Adverse perinatal events and subsequent cesarean rate.
To determine whether severe intrapartum complications resulting in poor neonatal outcome increased obstetricians'cesarean delivery rates.
From July 1996 through June 1998 we prospectively studied 3008 deliveries by 12 obstetricians.
We chose adverse neonatal outcomes that would be viewed by obstetricians as anxiety-provoking experiences that are rare in obstetric practice.
Index events included head entrapment of breech infants, Apgar score less than 3 at 10 minutes, shoulder dystocia resulting in persistent brachial plexus injury, and intrapartum fetal death.
After an index event was identified, the obstetrician's cesarean delivery rate for the 50 deliveries before the index event was compared with the 50 deliveries after the index event.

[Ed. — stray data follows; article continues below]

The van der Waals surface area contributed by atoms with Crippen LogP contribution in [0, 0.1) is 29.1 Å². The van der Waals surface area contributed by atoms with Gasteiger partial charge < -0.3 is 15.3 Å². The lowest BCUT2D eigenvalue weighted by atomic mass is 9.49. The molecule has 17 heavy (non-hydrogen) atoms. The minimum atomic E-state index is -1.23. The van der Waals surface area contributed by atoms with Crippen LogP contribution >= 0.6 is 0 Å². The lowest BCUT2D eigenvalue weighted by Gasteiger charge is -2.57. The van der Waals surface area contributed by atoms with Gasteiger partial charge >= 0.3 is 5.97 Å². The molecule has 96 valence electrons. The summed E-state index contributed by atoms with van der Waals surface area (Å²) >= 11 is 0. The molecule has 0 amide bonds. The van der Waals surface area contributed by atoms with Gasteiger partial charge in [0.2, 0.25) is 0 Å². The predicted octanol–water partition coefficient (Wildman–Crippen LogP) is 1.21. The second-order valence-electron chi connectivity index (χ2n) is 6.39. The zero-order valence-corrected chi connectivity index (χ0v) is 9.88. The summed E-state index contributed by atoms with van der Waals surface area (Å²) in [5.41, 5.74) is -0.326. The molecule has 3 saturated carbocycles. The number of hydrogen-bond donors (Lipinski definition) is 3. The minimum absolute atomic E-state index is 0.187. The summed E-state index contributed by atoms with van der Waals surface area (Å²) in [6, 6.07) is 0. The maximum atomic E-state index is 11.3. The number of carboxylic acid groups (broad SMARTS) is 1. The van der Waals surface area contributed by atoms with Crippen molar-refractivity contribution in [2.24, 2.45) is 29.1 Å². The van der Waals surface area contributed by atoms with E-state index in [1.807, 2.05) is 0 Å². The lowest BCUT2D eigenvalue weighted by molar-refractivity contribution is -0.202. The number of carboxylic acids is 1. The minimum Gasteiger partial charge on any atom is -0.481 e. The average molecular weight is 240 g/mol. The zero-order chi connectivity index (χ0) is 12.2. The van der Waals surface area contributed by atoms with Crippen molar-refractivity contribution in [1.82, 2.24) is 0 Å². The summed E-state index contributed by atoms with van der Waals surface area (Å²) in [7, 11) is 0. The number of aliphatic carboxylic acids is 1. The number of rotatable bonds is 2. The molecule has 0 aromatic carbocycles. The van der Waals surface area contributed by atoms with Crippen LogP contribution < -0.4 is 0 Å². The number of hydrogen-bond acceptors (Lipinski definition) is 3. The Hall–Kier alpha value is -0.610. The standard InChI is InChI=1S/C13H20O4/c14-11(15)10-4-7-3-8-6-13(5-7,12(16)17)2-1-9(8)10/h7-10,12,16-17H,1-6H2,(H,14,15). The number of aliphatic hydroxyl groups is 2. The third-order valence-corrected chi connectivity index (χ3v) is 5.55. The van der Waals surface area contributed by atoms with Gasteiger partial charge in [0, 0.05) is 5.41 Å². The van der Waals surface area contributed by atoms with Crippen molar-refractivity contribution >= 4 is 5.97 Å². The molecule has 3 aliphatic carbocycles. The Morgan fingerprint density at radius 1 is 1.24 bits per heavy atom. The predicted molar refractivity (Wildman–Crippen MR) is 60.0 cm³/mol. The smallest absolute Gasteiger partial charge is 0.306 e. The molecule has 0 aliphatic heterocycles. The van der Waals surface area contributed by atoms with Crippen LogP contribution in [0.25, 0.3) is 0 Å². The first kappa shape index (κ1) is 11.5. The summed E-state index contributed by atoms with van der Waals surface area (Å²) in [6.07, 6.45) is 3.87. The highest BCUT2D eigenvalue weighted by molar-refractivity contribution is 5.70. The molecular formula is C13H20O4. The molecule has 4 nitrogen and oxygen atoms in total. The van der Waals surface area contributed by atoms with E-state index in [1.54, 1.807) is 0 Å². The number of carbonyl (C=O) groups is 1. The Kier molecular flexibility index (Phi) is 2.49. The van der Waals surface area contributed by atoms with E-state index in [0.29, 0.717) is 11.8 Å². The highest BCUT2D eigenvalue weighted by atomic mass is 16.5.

Obstetricians who had no intrapartum complication during the observational period were matched as controls.
Six index events were identified, three cases of shoulder dystocia and three intrapartum fetal deaths.
In three of these six cases, the Apgar score at 10 minutes was less than 3. Obstetricians who attended a delivery with severe intrapartum complications had an average increase in their cesarean delivery rate of 37% in the 50 deliveries after the index event (21.0% to 28.7%, P<. 05).
This rate was greater (P<. 05) than that of matched control obstetricians observed during the same observation period (19.0% to 18.7%). (...)
Mots-clés Pascal : Césarienne, Taux, Complication, Périnatal, Nouveau né pathologie, Médecin, Obstétrique, Epidémiologie, Prise décision, Influence, Homme, Femelle, Etats Unis, Amérique du Nord, Amérique, Chirurgie, Personnel sanitaire
Mots-clés Pascal anglais : Cesarean section, Rate, Complication, Perinatal, Newborn diseases, Physician, Obstetrics, Epidemiology, Decision making, Influence, Human, Female, United States, North America, America, Surgery, Health staff
Notice produite par :
Inist-CNRS - Institut de l'Information Scientifique et Technique
Cote : 99-0417729
Code Inist : 002B20G02. Création : 22/03/2000.